Tips to remember when performing rapid immunochromogenic influenza assays

Oct. 1, 2011

Most labs utilize rapid, chromatographic, immunoassays during the winter months when influenza becomes a predominant health concern. Rapid tests have value as part of a physician's process to confirm influenza, but they need to be used correctly and at the right time: 24 to 72 hours after the onset of patient symptoms (CDC guideline).

If you manage a hospital lab or a physician's office lab, there are a number of tips that help improve performance with rapid test assays.

The BD™ EZ Flu A+B assay is one of many rapid test kits that are commercially available in the United States to test for the presence of the influenza virus. Here are a number of good practices that are pertinent to influenza testing, in general, but may be applicable to any number of different test kits on the market.

The clinical diagnosis of influenza should be based on solid clinical signs and symptoms, including but not limited to:

  • Sudden onset of symptoms
  • A high fever of over 101^0F
  • Muscle aches and pains
  • Extreme exhaustion

Rapid test kits generally confirm the presence of disease in an individual, but they should not be used as a screening test for the presence of the disease in a population. All negative tests should be confirmed by cell culture because negative results do not preclude influenza virus infection and should not be used as the sole basis for treatment or other management decisions.

Rapid tests typically have a specificity in the range of 95% and should be used during the “influenza season,” as the occurrence of a false-positive result will be significantly reduced when the prevalence of influenza is higher. It makes little sense to use the test assays during the summer or at times when it is known that seasonal influenza has run its course and prevalence is low.

Appropriate specimen collection is so important, yet inappropriate specimens are often collected, tested, and reported. Poor specimens = poor results. In the U.S., preference surveys show that the public prefers anterior nasal swabs (ANS) as the specimen of choice. The fact is that influenza replicates in the nasopharynx. Nasopharyngeal swabs, washes, and aspirates yield far higher viral loads and are better specimens than ANS. But, the adult public dislikes the apparent discomfort of nasopharyngeal specimens (whether performed on themselves or others) and are often displeased at the torment seemingly inflicted upon squirming children and infant populations. In Europe, Australia, and New Zealand, nasopharyngeal swabs, washes, and aspirates are the only acceptable specimen types tested.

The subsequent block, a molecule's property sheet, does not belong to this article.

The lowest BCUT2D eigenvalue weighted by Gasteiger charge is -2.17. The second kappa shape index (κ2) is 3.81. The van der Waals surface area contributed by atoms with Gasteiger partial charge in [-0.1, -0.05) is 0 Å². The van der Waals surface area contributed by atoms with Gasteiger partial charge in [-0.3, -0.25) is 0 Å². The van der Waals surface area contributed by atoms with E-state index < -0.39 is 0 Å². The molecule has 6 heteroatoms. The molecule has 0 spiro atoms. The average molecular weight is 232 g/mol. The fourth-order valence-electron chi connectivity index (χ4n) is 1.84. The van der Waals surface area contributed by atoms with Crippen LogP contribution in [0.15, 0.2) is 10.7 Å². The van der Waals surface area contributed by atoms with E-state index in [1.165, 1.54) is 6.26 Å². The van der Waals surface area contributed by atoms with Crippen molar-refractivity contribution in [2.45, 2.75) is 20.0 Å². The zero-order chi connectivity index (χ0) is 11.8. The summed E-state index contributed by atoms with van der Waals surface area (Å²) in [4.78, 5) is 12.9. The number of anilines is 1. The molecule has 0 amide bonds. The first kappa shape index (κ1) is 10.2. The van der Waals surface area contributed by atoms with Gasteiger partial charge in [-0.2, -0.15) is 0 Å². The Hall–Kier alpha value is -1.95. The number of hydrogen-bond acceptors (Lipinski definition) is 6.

Adults tend to wait too long to seek testing and treatment. Don't test adults if they are four or more days into their illness. Children continue to produce copious amounts of drainage, and they can be tested for a few days more than the cut-off for adults.

False-negative results can also occur during the “influenza season,” and can usually be attributed to an inadequate or poorly collected specimen or low viral load.

For children, respiratory syncytial virus (RSV) season can overlap with seasonal influenza, so a decision to test for both viral entities may be necessary. There are rapid RSV test kits available.

All of the rapid influenza test kits usually will provide a test result in 15 minutes or less. Most of the marketed tests can identify and distinguish between A and B influenza virus, but cannot distinguish viral subtypes.

During test performance, ensure that full drops of reagent are added to the test wells, not half-drops or partial drops with bubbles. Ensure that each step of the procedure is allowed the full time allotment according to the package instructions, and don't short-cut the process. Read the manufacturer's package insert to determine if you can use transport media for the specimens, as there is a possibility of dilution of the viral load and a potential false-negative result. Not all transport media work well with all kits, so it is important to use transport media that has been tested by the manufacturer and found to be acceptable. Alternate media would require testing to ensure that is compatible with the assay.

If used correctly, rapid tests for flu can confirm a clinical diagnosis of influenza. And the sooner a diagnosis is made, the sooner appropriate therapy can be administered.

Elliot L. Rank, PhD, D(ABMM), is Director of Scientific Affairs at BD Diagnostic Systems.